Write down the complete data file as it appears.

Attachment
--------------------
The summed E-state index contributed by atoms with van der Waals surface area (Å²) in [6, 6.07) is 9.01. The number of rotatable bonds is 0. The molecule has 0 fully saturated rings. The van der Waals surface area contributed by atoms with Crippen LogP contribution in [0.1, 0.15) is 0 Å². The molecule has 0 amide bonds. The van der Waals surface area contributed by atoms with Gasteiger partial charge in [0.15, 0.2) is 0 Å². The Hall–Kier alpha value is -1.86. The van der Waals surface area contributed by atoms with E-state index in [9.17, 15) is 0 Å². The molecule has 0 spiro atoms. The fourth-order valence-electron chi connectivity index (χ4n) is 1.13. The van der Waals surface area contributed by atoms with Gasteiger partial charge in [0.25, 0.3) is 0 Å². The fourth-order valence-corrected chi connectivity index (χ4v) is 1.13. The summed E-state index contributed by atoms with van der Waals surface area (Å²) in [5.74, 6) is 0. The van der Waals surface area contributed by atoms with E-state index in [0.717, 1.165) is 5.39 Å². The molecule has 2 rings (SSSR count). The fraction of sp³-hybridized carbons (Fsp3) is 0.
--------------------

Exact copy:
The summed E-state index contributed by atoms with van der Waals surface area (Å²) in [6, 6.07) is 9.01. The number of rotatable bonds is 0. The molecule has 0 fully saturated rings. The van der Waals surface area contributed by atoms with Crippen LogP contribution in [0.1, 0.15) is 0 Å². The molecule has 0 amide bonds. The van der Waals surface area contributed by atoms with Gasteiger partial charge in [0.15, 0.2) is 0 Å². The Hall–Kier alpha value is -1.86. The van der Waals surface area contributed by atoms with E-state index in [9.17, 15) is 0 Å². The molecule has 0 spiro atoms. The fourth-order valence-electron chi connectivity index (χ4n) is 1.13. The van der Waals surface area contributed by atoms with Gasteiger partial charge in [0.25, 0.3) is 0 Å². The fourth-order valence-corrected chi connectivity index (χ4v) is 1.13. The summed E-state index contributed by atoms with van der Waals surface area (Å²) in [5.74, 6) is 0. The van der Waals surface area contributed by atoms with E-state index in [0.717, 1.165) is 5.39 Å². The molecule has 2 rings (SSSR count). The fraction of sp³-hybridized carbons (Fsp3) is 0.